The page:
A New Normal? Looking Ahead to 2021

For the season two finale of EJB Talks, Stuart Shapiro talks to Amy Cobb to give us a glimpse ahead at the political and policy prospects for 2021. From the good news of vaccine development and distribution to the more worrisome economic conditions to the first 100 days of the Biden presidency, Professor Shapiro gives a hopeful but reality-based forecast of what our country and the world has in store. The pair also give a quick peek at the third season of EJBTalks which will return in January.  Happy 2021 everyone!

Stuart Shapiro
Welcome to EJB Talks. I’m Stuart Shapiro, the Associate Dean of Faculty at the Bloustein School. And the purpose of this podcast is to talk with my colleagues and our alumni about policy planning and health and the interaction between these issues, and how they affect people in New Jersey, the United States in the world.

We’re reaching the end of 2020 today, and most people are breathing a deep sigh of relief at that notion. As a conclusion to the year and as a conclusion to this season of EJB talks, I’m going to talk a little bit with the help of Amy Cobb, who will step from the other side of the glass to ask a few questions I’m going to talk about the year ahead. Rather than looking back at the often disastrous year that passed, let’s look ahead and see what 2021 has to bring. And I’ll focus on politics and policy, but al/so set the stage for talking to my colleagues about policy planning and health. Amy,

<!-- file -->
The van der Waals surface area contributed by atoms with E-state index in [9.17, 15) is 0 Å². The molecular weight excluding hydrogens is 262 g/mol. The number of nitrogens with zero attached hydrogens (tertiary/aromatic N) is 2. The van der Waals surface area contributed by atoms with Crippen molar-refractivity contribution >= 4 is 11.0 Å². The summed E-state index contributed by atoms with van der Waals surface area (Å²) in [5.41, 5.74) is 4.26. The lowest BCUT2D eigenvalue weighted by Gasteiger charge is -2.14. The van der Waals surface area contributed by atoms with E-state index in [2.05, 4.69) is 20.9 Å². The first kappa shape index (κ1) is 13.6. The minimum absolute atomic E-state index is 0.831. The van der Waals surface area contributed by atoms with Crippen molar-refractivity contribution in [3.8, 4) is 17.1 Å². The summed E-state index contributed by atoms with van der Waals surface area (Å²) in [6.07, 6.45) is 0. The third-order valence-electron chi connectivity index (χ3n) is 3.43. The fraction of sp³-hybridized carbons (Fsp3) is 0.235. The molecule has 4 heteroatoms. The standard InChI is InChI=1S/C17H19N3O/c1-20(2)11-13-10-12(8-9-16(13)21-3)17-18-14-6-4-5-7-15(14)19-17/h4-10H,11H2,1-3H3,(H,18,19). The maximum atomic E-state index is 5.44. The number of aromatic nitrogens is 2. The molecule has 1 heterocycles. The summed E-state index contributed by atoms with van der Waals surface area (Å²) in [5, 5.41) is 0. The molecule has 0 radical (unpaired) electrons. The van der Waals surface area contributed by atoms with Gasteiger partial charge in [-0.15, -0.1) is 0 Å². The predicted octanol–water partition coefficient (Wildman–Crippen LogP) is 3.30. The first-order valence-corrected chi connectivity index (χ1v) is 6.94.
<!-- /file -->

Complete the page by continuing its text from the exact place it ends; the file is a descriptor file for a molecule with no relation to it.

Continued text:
Amy Cobb
Hey, good morning Stu. It’s been a long year, it’s been a crazy year. Um … there are… and, you know, every day is something new in 2020. There are a lot of crazy stories going around. What should we really be focusing on right now? What should we be paying attention to?

Stuart Shapiro
So if we want to think about what’s going to have an impact on 2021 of what’s going on right now. It’s really not the stuff that gets people’s blood pressure going, the stories about Trump contesting the election, the stories about the lawsuits, even the stories about those supporting Trump, which have deeper, long-run implications. But come January 20, 2021, Joe Biden will be president. And he will face a very difficult challenge ahead of him. And the extent of that challenge really depends on several factors that we should keep our eye on over the next month. In the most immediate term, is the negotiations going on in Congress right now, regarding funding the government and the stimulus package?

Much of the CARES Act, which passed back in April or May, much of that money has been spent. Many of those programs are have either expired or are set to expire. And with COVID continuing to ravage the economy, not to mention people’s lives, there is going to be a dire need for economic stimulus in the new year. And to ensure that Joe Biden doesn’t take office with a major recession raging, it would be very helpful to see a stimulus passed in the next couple of weeks. The extension of unemployment benefits, protections for small business to paycheck protection for small businesses, aid to state and local governments are all key components of what we need to see the federal government do in order to stave off economic catastrophe. So whether or not Congress reaches a deal on that is probably the most important thing going on right now and not yet getting the attention that Trump as always gets.